Luv Plastik Interview for Fete de la Musique (FDLM)
18th December at 69 café, Nanluoguxiang, with Ophélie and Elie.
We at FDLM recently decided that we wanted to get to know bands better, in order to be better able to provide the kind of support they actually need. And so, we thought we might as well publish the interviews online, and share with everyone the great bands we’ve come across. We keep the editing to a minimum, since we’re volunteers and don’t have time, but that means you also get the crunchy bits about who’s who and doing what for music in Beijing.
Luv Plastik is a two-piece band that has started to make a lot of noise (quite literally) in Beijing for the past six months. We immediately fell for them and their high-intensity shows of crazed out garage punk. Our team met with band members Dan and Dan at 69 Café in the middle of December for a cosy interview talking about how the band came about, how they feel about the music scene in Beijing and being foreign musicians here. At some point, Zhang San joined us and shared some of his (rather bleak) views with us too. So read on!
*For Dan Taylor’s side of how the band came about and the origin of the name of the band, check out a previous interview they gave to Live Beijing Music.
**Listen to their brand new EP here.
*** Next shows May 2nd and 15th at School Bar.
How long have you guys been in Beijing for?
Dan Taylor: Myself a year and a half now.
Dan Lenk: I’ve been here seven years.
How do you guys call one another since you’re both Dans?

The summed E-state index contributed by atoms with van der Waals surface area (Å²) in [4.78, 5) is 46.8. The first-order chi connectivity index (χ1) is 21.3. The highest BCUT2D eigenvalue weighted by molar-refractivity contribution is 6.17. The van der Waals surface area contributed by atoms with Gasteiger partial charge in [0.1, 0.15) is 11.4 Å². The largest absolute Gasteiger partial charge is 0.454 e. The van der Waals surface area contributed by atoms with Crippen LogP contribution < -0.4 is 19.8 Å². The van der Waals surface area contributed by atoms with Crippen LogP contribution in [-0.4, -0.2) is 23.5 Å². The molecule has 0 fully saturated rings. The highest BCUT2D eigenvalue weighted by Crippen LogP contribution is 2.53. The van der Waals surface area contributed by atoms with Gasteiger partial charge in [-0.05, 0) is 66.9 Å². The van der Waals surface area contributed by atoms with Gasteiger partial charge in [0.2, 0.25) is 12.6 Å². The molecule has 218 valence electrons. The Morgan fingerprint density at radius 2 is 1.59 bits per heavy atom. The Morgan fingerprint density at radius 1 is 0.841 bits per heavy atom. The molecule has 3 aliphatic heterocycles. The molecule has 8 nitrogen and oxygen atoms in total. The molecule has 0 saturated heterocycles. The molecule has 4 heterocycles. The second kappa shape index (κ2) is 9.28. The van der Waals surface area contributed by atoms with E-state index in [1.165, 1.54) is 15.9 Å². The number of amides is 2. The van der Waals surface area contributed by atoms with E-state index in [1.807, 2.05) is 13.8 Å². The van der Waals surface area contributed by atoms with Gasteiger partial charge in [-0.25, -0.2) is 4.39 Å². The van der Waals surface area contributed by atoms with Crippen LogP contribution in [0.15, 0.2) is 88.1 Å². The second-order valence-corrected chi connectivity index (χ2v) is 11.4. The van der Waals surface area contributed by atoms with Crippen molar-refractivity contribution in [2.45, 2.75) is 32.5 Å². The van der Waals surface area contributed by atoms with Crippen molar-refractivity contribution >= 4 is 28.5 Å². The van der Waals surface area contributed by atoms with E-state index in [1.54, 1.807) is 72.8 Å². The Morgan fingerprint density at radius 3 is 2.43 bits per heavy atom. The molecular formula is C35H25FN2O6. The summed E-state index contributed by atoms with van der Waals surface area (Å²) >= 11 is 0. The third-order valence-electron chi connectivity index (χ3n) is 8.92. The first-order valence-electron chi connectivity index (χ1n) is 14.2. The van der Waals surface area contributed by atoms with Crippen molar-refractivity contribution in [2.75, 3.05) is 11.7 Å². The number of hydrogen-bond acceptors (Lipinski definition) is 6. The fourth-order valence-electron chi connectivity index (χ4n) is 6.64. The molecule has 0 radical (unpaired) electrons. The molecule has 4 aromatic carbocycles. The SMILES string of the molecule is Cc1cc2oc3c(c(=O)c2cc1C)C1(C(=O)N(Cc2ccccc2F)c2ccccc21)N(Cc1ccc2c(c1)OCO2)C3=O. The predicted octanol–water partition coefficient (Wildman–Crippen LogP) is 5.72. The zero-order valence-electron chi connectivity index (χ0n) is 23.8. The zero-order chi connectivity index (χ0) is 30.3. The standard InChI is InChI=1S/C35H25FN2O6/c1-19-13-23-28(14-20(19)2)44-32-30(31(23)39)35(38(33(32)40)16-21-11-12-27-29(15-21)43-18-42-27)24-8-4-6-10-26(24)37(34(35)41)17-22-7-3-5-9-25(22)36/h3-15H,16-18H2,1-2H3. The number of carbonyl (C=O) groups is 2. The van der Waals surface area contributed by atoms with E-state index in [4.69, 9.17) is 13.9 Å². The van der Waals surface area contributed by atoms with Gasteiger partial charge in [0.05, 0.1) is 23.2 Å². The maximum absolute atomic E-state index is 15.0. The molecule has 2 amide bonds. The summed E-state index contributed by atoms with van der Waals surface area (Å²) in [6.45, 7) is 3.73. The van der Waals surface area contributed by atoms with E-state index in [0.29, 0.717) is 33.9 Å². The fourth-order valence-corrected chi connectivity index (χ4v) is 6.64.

Dan Taylor : We just say Dan.
Dan Lenk: Well we just figured it out, Dong Dan and Xi Dan because he lives in Dongcheng and I live in Xicheng.
Dan Taylor: I like Xi Dan.
Dan Lenk: You want to be Dong Dan or Xi Dan?
Dan Taylor: I don’t know.
Dan Lenk: I’d never really thought about it, because I’m moving into your area anyway.
Dan Taylor: So we’re both going to be Dong Dan.
Dan Lenk: I mean, I’ll take Dong Dan if you want to be Xi Dan.
When did you start playing together?
Dan Lenk: A little bit more than a year, maybe last year in September/October. We had the one-year anniversary, I forgot about that.
Dan Taylor: Did we? I forgot the cake…sorry I forgot our anniversary!
Dan Lenk: You always do this…(laughs)
Did you start the band with a specific direction you wanted your music to take?
Dan Taylor: When we first started we didn’t actually use… well, do you want to tell the story of how we met?
Dan Lenk: This is very random. I got his number from a friend of his, who I ran into on the street asking me where Tian’an Men was, like around Beixinqiao, and so I was like ok, “blablabla you go down there” and then I meet him again in Café de la Poste that night, and he tells me “you’ve got to call this guy, he’s a great musician”. I take his number and forget about it, saved it as “Dan”. And then there was another Dan who runs Aweh (aweh.tv ndlr), called Dann Gaymer, I was meant to jam with him, and I texted this guy (pointing at Dan Taylor) by mistake. I met him at Nanluoguxiang and I was like, you’re not Dan!